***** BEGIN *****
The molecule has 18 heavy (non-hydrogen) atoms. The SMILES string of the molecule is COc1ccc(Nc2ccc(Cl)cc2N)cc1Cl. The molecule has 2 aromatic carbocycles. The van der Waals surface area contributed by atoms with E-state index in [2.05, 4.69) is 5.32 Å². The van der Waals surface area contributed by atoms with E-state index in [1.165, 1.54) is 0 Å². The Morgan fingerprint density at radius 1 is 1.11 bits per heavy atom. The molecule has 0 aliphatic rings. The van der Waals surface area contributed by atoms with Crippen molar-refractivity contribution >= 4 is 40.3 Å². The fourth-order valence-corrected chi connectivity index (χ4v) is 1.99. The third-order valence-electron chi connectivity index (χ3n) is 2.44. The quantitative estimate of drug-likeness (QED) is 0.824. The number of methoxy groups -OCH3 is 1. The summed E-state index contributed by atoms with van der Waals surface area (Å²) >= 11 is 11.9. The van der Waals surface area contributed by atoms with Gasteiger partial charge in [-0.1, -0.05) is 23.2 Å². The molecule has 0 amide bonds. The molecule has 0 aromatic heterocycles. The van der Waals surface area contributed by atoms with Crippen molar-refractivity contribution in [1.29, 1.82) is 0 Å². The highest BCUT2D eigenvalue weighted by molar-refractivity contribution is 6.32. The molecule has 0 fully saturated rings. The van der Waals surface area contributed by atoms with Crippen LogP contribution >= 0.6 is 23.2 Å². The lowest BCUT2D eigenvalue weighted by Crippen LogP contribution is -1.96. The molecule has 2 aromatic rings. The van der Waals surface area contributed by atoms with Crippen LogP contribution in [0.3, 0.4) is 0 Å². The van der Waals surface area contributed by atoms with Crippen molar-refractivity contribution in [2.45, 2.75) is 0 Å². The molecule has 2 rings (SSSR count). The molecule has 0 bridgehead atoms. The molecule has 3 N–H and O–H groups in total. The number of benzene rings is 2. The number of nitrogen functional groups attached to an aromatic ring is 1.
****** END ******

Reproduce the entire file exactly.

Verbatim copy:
The molecule has 18 heavy (non-hydrogen) atoms. The SMILES string of the molecule is COc1ccc(Nc2ccc(Cl)cc2N)cc1Cl. The molecule has 2 aromatic carbocycles. The van der Waals surface area contributed by atoms with E-state index in [2.05, 4.69) is 5.32 Å². The van der Waals surface area contributed by atoms with E-state index in [1.165, 1.54) is 0 Å². The Morgan fingerprint density at radius 1 is 1.11 bits per heavy atom. The molecule has 0 aliphatic rings. The van der Waals surface area contributed by atoms with Crippen molar-refractivity contribution >= 4 is 40.3 Å². The fourth-order valence-corrected chi connectivity index (χ4v) is 1.99. The third-order valence-electron chi connectivity index (χ3n) is 2.44. The quantitative estimate of drug-likeness (QED) is 0.824. The number of methoxy groups -OCH3 is 1. The summed E-state index contributed by atoms with van der Waals surface area (Å²) >= 11 is 11.9. The van der Waals surface area contributed by atoms with Gasteiger partial charge in [-0.1, -0.05) is 23.2 Å². The molecule has 0 amide bonds. The molecule has 0 aromatic heterocycles. The van der Waals surface area contributed by atoms with Crippen molar-refractivity contribution in [1.29, 1.82) is 0 Å². The highest BCUT2D eigenvalue weighted by molar-refractivity contribution is 6.32. The molecule has 0 fully saturated rings. The van der Waals surface area contributed by atoms with Crippen LogP contribution >= 0.6 is 23.2 Å². The lowest BCUT2D eigenvalue weighted by Crippen LogP contribution is -1.96. The molecule has 2 aromatic rings. The van der Waals surface area contributed by atoms with Crippen LogP contribution in [0.3, 0.4) is 0 Å². The van der Waals surface area contributed by atoms with Crippen molar-refractivity contribution in [2.45, 2.75) is 0 Å². The molecule has 2 rings (SSSR count). The molecule has 0 bridgehead atoms. The molecule has 3 N–H and O–H groups in total. The number of benzene rings is 2. The number of nitrogen functional groups attached to an aromatic ring is 1.